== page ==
Ramadan in Israel

It is important that Israeli leaders and society see Ramadan as a way to engage with the Muslim community.

Saudis watching Ramadan television program 311 (R) (photo credit: Fahad Shadeed / Reuters)
Saudis watching Ramadan television program 311 (R)
(photo credit: Fahad Shadeed / Reuters)
Ramadan, the ninth month of the Islamic calendar during which Muslims fast from sunrise to sunset, began this week. For Israel’s estimated 1.4 million Muslims, the month is particularly salient.
Because Muslims are commanded to abstain from eating and drinking during the day, there is a general slowdown in activity in their communities, and restaurants are closed for the day. However, spending in general increases and at night, when families gather for Iftar meals to break the fast, a celebratory atmosphere predominates.
Israel contains many experts on Islam and Islamic studies. The National Library at the Hebrew University’s Givat Ram Campus considers Islam one of its core areas and maintains an extensive collection of books relating to the subject. There is also the L.A. Mayer Museum for Islamic Art in Jerusalem.
Yet much of the study of Islam in Israel focuses either on obscure historical topics or on modern trends that exist outside Israel’s borders, such as the role of Islam in Egypt. This makes for a paucity of research into religious trends among Israeli Muslims.
The Jewish public is, therefore, at a loss in terms of the most simple facts relating to a large segment of Israel’s population, such as how many Muslims actually fast on Ramadan. The Central Bureau of Statistics conducts an annual Social Survey that includes interviews with more than 1,000 Israeli Muslims but does not examine detailed questions associated with religious observance.
During the past decade, there has been a growth in Islamic institutions in Israel, especially among certain sectors such as the Beduin. According to one study published in 2003, “in the past 15 years, the number of mosques in Israel has increased four-and-a-half times, from 80 in 1988 to 363 in 2003.”
The huge investment in new infrastructure is visible on the borders of all of Israel’s large Arab communities, from Taibe to Shfaram, where big mosques are under construction.
Only rarely has this building spree brought about tensions, due to illegal or controversial construction, as in Nazareth in 1999 or in Rahat in 2010.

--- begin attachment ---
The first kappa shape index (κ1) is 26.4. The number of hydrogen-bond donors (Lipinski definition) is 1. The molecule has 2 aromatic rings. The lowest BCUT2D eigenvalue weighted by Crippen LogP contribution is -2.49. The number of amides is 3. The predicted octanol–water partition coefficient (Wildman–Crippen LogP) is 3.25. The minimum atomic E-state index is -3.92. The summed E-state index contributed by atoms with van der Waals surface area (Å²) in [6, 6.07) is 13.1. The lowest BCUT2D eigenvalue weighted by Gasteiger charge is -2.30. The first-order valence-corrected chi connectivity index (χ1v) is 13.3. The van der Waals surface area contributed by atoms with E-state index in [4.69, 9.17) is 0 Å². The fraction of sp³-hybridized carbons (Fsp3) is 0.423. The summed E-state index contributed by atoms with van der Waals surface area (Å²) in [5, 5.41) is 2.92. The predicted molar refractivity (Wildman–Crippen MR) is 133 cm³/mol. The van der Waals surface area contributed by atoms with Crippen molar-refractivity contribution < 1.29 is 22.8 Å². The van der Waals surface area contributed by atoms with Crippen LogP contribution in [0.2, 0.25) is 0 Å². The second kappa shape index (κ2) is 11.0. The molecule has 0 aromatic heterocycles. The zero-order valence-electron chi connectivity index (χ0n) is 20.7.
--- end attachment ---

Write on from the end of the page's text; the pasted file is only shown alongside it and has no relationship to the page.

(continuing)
Several years ago there was increasing fear that Islamic radicalization would also affect Israel. The local manifestations of this were the northern and southern branches of the Islamic Movement and the northern branch’s outspoken leader Sheikh Raed Salah.
But the Islamist political trend has not been as successful as commentators believed. Prof. Elie Rekhess, director of the Adenauer Program for Jewish-Arab Cooperation at Tel Aviv University, said that Salah “certainly sees political Islam as a major factor in the formulation in the coming years in Israel, and he sees his party as having a strong say.”
While Salah often brings headlines, the Islamic Movement’s political success has resulted in the election of two members of the current Knesset, Ibrahim Sarsour and Masud Gnaim, both members of the United Arab List.
The celebration of Ramadan in Israel should be understood as an expression of the freedom of worship that Israel grants its largest minority group.
Burkas and minarets are not banned in Israel. Furthermore, Israel’s political elite, particularly President Shimon Peres, has a long tradition of showing official respect to Islamic holidays, through such activities as inviting Arab dignitaries and journalists to holiday feasts.
Some of Israel’s mayors, such as Shimon Lankri of Acre, have devoted efforts to using the holidays to bring communities together.
It is important that Israeli leaders and society see Ramadan as a way to engage with the Muslim community.
It serves as a time to examine subjects such as national service among Muslims and working to discourage messages of hopelessness, nationalism and alienation.
Holidays such as Ramadan can be used both as a time to work with leaders of the Muslim community, especially in mixed towns with a history of communal tensions, and as a time to discuss issues associated with extremism, xenophobia and irredentism.
Promoting the study of modern trends in Islam at the university and institutional level, as well as encouraging the government to increase the level of knowledge about this community, is important in terms of integrating the country’s largest minority into the fabric of Israeli life.